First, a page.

The Joy and Pain of Being a Victim - TurnAround Executive Coaching

Unlike banks, large nonprofits are failing. And they seem to do it in a sudden dramatic way. The Community Services Society investigated the collapse (November, 2014) of FEGS (Federated Employment and Guidance Service), a large non profit in New York City with revenues of $250 million. (1)

Their report reminds us that government doesn’t  pay in a timely way and doesn’t pay enough anyway.

The report fails to emphasize that nonprofits can choose a business model that understands government contracts and creates surpluses while accepting them.


Important points of the study that blame government and foundations:

  1. Companies above $10 million in revenue are more apt to fail because of unfunded audits and regulations and paying interest on lines of credit while waiting for contract money.
  2. Government contracts are often created without input from actual providers. Some results are comical and tragic.
  3. Underfunding of 80 cents on the dollar is the primary cause of nonprofit failure when funded largely by contracts
  4. Governments and donors resist paying for repairs, technology upgrades, and administration.
  5. A large nonprofit may endure up to 250 government audits per year
  6. Half of all NYC nonprofits are in the red with no reserves
  7. A typical DYCD provider has overhead costs of 18.84% while funded for 10%
  8. NY State Education Department allows 2.6% overhead
  9. Unfunded mandates abound include paying staff during abuse investigations that have a founded complaint ratio of 2.7%


But it’s important to see what is missed in the report —

  1. The report does not consider fraud. FEGS has unexplained payments to executives which have attracted the federal district attorney. FEGS also (2) (3)
    1. created a captive forprofit,
    2. outsourced functions such as accounting to the forprofit,
    3. allowed a private director to be on the board of the forprofit,
    4. and watched as he sold his own company to the captive forprofit

This all could be explainable, but complex stories with murky motives attract district attorneys. Many larger nonprofits seem to have complex fiscal structures that they may not understand.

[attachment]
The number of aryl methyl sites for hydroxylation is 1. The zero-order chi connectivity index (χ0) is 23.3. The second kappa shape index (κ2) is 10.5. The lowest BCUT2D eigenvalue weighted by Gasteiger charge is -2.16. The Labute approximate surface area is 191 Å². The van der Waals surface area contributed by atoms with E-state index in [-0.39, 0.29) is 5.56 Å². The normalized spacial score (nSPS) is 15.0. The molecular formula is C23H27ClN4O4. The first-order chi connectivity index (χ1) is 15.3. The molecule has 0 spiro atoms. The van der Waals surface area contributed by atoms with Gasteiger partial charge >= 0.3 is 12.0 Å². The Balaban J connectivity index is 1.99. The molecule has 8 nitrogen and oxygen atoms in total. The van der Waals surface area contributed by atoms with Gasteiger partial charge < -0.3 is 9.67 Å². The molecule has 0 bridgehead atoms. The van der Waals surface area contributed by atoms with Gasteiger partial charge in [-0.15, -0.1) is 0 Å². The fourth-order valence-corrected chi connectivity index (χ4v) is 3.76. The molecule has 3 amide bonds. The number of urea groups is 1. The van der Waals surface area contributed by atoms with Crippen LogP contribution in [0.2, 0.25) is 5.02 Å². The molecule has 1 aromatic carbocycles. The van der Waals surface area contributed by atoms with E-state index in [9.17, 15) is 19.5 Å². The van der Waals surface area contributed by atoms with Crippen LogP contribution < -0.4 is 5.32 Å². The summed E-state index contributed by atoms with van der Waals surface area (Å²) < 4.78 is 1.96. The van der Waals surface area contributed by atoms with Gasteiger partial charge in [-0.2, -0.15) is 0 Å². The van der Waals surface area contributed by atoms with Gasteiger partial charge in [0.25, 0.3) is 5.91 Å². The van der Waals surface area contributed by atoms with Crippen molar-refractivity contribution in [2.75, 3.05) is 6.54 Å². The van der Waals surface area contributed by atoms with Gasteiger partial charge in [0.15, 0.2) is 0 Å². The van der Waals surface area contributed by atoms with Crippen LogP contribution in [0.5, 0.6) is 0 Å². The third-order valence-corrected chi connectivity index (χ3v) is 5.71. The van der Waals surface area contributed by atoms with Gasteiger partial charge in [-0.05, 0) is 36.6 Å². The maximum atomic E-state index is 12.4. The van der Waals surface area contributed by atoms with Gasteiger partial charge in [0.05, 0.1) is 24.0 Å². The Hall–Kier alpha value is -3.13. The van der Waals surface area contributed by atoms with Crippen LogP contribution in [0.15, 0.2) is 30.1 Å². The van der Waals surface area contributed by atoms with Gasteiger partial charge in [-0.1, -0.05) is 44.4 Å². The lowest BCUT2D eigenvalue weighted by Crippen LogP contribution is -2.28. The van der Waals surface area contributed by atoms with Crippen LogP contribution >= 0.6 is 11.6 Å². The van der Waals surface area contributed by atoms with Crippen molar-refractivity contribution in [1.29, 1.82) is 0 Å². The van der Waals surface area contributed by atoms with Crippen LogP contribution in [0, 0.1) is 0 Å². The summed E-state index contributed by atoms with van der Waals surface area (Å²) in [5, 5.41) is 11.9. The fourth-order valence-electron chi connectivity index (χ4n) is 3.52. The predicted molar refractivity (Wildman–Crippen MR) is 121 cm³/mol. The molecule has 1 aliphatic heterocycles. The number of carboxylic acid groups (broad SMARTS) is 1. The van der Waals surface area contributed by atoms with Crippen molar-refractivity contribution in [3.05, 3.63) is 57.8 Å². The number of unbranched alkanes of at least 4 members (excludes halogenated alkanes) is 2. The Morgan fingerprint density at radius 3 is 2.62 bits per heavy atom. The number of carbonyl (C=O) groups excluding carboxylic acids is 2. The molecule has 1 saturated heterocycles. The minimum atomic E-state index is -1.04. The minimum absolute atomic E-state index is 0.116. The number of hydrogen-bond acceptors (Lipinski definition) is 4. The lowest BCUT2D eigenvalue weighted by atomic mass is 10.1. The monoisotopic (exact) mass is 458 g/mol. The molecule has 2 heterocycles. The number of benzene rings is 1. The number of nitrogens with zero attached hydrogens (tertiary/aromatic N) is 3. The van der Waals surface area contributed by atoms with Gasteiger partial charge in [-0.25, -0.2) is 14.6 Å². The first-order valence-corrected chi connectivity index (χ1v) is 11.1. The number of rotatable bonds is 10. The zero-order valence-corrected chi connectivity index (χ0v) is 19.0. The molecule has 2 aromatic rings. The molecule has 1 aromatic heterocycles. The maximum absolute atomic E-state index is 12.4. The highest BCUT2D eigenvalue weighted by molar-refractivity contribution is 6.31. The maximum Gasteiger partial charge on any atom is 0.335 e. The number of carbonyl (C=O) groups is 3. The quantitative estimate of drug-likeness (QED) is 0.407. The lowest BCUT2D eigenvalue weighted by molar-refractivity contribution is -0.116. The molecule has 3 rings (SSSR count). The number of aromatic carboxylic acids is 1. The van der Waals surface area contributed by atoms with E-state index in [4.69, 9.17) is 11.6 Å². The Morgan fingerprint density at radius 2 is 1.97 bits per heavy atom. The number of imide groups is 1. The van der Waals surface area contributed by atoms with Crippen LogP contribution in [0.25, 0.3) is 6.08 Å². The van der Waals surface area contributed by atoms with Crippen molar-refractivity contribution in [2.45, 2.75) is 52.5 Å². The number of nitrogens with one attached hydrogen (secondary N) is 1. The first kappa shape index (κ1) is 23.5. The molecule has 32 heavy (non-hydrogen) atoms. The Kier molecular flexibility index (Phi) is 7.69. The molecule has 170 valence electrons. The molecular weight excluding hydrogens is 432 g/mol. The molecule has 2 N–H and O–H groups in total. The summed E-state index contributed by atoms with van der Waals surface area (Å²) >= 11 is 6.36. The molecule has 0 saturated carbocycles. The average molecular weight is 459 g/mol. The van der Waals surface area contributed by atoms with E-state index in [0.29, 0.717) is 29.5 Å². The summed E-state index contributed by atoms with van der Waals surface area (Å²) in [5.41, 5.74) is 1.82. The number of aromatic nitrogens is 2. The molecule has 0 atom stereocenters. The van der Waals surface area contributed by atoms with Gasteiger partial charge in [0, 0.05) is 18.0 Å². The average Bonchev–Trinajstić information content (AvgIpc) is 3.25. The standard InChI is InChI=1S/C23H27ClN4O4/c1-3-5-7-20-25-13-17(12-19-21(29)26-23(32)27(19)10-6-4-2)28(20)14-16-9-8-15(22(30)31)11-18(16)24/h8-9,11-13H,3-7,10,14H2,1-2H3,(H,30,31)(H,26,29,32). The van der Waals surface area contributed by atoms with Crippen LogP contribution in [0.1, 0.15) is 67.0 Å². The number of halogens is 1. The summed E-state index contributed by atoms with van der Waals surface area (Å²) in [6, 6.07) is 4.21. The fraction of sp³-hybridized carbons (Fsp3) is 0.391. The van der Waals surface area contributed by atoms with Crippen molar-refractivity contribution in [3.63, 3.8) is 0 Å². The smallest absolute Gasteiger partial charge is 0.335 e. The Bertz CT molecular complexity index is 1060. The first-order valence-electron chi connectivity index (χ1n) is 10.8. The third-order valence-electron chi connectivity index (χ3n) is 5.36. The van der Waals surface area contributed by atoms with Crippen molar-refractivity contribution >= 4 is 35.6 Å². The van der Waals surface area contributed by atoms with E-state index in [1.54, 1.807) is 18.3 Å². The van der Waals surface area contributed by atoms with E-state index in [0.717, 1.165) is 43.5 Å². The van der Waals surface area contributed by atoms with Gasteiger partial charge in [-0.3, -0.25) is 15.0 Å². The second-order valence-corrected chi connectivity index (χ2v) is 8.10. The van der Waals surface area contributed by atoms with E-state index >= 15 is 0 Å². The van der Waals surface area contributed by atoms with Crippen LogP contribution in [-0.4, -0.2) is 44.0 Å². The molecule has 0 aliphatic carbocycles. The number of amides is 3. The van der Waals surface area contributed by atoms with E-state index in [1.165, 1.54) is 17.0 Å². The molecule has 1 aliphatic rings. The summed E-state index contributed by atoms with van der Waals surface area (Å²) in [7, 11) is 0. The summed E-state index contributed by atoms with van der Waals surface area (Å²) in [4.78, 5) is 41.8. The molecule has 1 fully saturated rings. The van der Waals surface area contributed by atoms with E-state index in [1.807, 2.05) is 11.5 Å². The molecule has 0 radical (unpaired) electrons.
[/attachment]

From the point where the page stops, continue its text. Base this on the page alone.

1. The golden age where you only open your doors and provide the program is gone. Contracts are now like fishing licenses. You choose the line, stream, and lure and hope that you’re good enough and strong enough. Non profits are just like forprofits with different purposes. Nonprofits have to compete, plan, prepare for problems. The report includes the example of a city grant that won’t pay for capital repairs because the agency owns their own building. This is clearly a case where a captive forprofit that owned the building and leased it to the nonprofit would be the preferred strategy. Charter schools understand this but most nonprofits do not.
  2. There are 4 sources of funding (contracts, gifts, blended forprofit, and fee for service). Nonprofits are doomed to fail with a contract funded model. It is painfully difficult to master more than one source. Nonprofits without planned financing simply cannot overcome government.
  3. Nonprofits need to be strong in mission and strategic planning. The contract model lulls organizations into completing the requirements of the contract and nothing more.



A lot of nonprofit failure lies just ahead. Nonprofits can either be victims or choose to make their own destiny with good strategic plans, willingness to compete, and predictive accounting that understands and outwits their biggest deadbeat customer.

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